Transcription analysis of the Staphylococcus aureus gene encoding penicillin-binding protein 4

Tammy L. Domanski, Boudewijn L.M. De Jonge, Kenneth W. Bayles

Research output: Contribution to journalArticlepeer-review

22 Scopus citations


The high level of cross-linking found in Staphylococcus aureus peptidoglycan is dependent on the low-molecular-weight penicillin-binding protein PBP4. Recently, the PBP4 gene, pbpD, was cloned and shown to be adjacent to and divergently transcribed relative to the putative ABC-type transporter gene, abcA. Disruption of abcA (in strain KB400) was previously shown to result in heightened resistance to several antibiotics known to interact with PBP4, suggesting that the regulation of pbpD is affected by abcA. In this report, this hypothesis was confirmed by use of a Northern (RNA) blot analysis which revealed increased accumulation of pbpD-specific transcripts in KB400 compared to that in the wild-type strain, 8325-4. By using reverse-phase high-performance liquid chromatography to examine the structure of the peptidoglycan, it was demonstrated that the increased expression of pbpD resulted in an increased level of peptidoglycan cross- linking in the staphylococcal cell wall. Promoter fusion studies demonstrated that the abcA mutation caused approximately 7-fold and 100-fold increases in pbpD and abcA promoter activities, respectively. Primer extension experiments revealed that these genes have long, untranslated leader sequences that result in a transcriptional overlap of 80 bp. Interestingly, deletion of a 26-bp region containing an inverted repeat sequence resulted in the loss of expression from both the abcA and the pbpD promoters. These data provide evidence that abcA and pbpD are under the control of a common regulatory mechanism that may involve the transport function of the abcA gene product.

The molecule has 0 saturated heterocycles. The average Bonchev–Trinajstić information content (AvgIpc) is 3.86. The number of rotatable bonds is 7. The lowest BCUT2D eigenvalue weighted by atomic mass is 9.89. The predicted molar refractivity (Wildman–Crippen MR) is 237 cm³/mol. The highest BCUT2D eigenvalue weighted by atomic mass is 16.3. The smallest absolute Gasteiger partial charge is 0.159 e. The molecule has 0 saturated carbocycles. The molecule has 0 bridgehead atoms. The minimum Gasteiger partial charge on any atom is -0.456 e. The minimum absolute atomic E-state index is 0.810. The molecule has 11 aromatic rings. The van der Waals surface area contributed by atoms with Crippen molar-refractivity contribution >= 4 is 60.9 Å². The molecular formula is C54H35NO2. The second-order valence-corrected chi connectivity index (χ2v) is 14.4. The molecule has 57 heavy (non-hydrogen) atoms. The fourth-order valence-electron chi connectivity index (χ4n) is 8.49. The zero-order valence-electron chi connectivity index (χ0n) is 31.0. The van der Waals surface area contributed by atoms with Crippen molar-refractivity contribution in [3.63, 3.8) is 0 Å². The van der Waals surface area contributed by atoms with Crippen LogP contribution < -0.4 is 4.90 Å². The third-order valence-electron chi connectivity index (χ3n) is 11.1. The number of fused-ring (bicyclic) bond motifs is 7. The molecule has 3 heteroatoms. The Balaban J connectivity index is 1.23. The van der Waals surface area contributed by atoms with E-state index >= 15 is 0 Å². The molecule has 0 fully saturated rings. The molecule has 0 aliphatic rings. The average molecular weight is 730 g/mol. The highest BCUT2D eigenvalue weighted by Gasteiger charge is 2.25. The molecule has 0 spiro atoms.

Original languageEnglish (US)
Pages (from-to)2651-2657
Number of pages7
JournalJournal of bacteriology
Issue number8
StatePublished - 1997
Externally publishedYes

ASJC Scopus subject areas

  • Microbiology
  • Molecular Biology


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